It is very unlikely that a cell phone user in India is aware of the issues in the telecom sector and why the number of service providers is going down with each passing year. But they will sure remember the short and not-so-cute Pug, the Zoo-Zoo advertisements that would be more entertaining than the cricket matches during which it used to flash on TV screens. Yes, we are talking about the third-largest telecom service provider in India, Vodafone Idea.
The Matter At Hand
The merged entity of British telecom major Vodafone and subsidiary of Aditya Birla Group, Idea Cellular – Vodafone Idea(VI) – owes the govt a whopping Rs.58000 crore as Adjusted Gross Revenue (AGR) dues and an overall 1.58 lakh crore. As lengthy as the figure is, so is the matter.
The Dept of Telecommunication(DoT) says that AGR includes all revenues (prior discounts) from both telecom and non-telecom services provided by these service providers, the companies argue that AGR should only comprise the revenue from core telecom services. All that the companies have got after fighting the matter in the Telecom Disputes Settlement and Appellate Tribunal (TDSAT) is an extension for the payment of the dues – the dues are to be paid over ten years.
Vodafone Idea has so far paid Rs.7854cr of its total dues, with another 50,000+ crore remains to be paid. The next installment is due in 2022.
AGR – A Revenue Sharing Model
The telecom sector was liberalized under the National Telecom Policy, 1994 after which licenses were issued to companies in return for a fixed license fee. To provide relief from the steep fixed license fee, the government in 1999 gave an option to the licensees to migrate to the revenue sharing fee model. Under this regime, the mobile telephone operators were required to share a percentage of their AGR with the government as annual license fee (LF) and spectrum usage charges (SUC).
License agreements between the Department of Telecommunications (DoT) and the telecom companies define the gross revenues of the latter.
Impact on Current Operations
Failing to keep up with meeting targeted operational revenues when Reliance Jio burst onto the scene with their aggressive pricing, which took away a good chunk of subscribers and market share, leading to a tariff war never seen before in the sector’s history. VIL had to slash its prices too to remain relevant and for survival. This hit their already battered operational revenues badly.
As a result, the merged company has managed to stay afloat in the cut-throat competitive market with a good number of subscribers, which is diminishing. The company has not posted profits since its merger in 2018.
Consequences Of VIL’S Collapse
If the third-largest telecom company decides to not continue to operate, the impact will be across its workforce, customers, lenders, and to a great extent, the government.
In the near term, however, VIL’s bankruptcy could trigger a big crisis for the government and the lenders, who are already trying to find ways to deal with NPAs.
Declining Market Share
According to TRAI data, Reliance Jio had 36.64 percent of the wireless subscribers market share, while Airtel’s was 29.60 percent and Vodafone Idea was 23.59 percent and BSNL’s was 9.89 percent. According to the subscriber data for May, Airtel and Vodafone Idea lost over 40 lakh subscribers each and Jio was the only telco to gain subscribers which were over 35.5 lakh users. This was the first time Airtel lost subscribers since June 2020. It lost more subscribers than Vodafone Idea. Airtel lost 43.16 lakh subscribers, while Vodafone Idea lost 42.8 lakh subscribers.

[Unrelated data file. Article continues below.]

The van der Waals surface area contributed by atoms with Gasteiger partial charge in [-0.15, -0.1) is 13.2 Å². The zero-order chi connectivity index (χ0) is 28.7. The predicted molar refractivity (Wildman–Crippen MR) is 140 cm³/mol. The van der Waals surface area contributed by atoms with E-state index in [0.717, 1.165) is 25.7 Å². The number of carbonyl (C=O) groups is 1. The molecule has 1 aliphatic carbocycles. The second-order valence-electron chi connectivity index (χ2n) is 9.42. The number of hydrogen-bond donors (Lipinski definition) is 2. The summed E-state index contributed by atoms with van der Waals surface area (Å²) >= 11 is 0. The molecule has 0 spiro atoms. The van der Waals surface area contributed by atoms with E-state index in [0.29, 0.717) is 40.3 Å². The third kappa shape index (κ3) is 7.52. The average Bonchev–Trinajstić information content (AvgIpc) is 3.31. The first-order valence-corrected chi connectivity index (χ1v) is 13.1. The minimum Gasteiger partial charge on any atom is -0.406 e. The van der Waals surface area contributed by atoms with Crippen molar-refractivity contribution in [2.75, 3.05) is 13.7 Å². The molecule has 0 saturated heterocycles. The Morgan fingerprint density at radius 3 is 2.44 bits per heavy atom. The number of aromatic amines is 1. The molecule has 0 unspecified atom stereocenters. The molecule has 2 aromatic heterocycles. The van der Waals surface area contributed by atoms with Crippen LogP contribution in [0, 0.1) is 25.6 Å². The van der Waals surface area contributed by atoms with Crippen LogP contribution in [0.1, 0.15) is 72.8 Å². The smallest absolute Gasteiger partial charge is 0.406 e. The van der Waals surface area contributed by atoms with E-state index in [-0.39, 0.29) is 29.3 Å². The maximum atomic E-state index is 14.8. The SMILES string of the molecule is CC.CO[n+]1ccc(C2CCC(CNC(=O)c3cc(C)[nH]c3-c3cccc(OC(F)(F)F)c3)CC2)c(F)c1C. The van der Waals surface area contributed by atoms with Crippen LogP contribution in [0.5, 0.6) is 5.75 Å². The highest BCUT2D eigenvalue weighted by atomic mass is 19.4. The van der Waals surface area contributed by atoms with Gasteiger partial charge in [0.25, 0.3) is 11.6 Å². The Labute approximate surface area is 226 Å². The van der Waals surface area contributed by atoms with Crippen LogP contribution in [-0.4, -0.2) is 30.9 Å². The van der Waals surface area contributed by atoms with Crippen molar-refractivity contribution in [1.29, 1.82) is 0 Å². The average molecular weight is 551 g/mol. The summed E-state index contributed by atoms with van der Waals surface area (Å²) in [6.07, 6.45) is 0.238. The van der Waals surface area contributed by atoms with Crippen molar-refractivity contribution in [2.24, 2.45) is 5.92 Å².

Bankruptcy – The Only Way Ahead?
In addition to the AGR dues, Vodafone Idea also has bank debts and unpaid spectrum fees. Making matters worse, it has not been able to raise any capital after getting approval from its board last year to raise Rs 25,000 crore. This indicates the uncertainty the sector poses to investors concerning the clarity on the AGR issue.
With no clear road to recovery visible and exhausting all possible legal options, Aditya Birla Group Chairman Kumar Mangalam Birla had even offered to give up his stake to the government. In June, he wrote a letter to cabinet secretary Rajiv Gauba and offered to hand over his stake to the government.
The ABG chairman expressed his willingness to hand over his Group’s stake in the company to any entity- public sector/government /domestic financial entity or any other that the government may consider worthy of keeping the company as a going concern. This option has been ruled out by the govt as well.
Plans of introducing 5G in India are being made and recently, trials were held across a couple of cities in Maharashtra and Gujarat. In June, the company announced its plans to collaborate with Cisco to improve its existing 4G network and 5G use cases for offering a better quality experience for its customers in the coming months.
The telco said that it would work with Cisco to design and build a cost-efficient network architecture to drive greater speed to market as it taps opportunities in 4G, 5G, Cloud, and Internet of Things(IoT).
Optimistic as ever
Even though the company has been facing gloomy days since Jio entered the market, the current Managing Director (MD) of the company, Ravinder Takkar, remains optimistic and has said that the company has plans to raise further funds and also that of expansion, which seems nearly unrealistic and baffling, given the current situation and the apex court’s decision to not consider the company’s plea for a reassessment in the AGR dues for potential errors in calculation.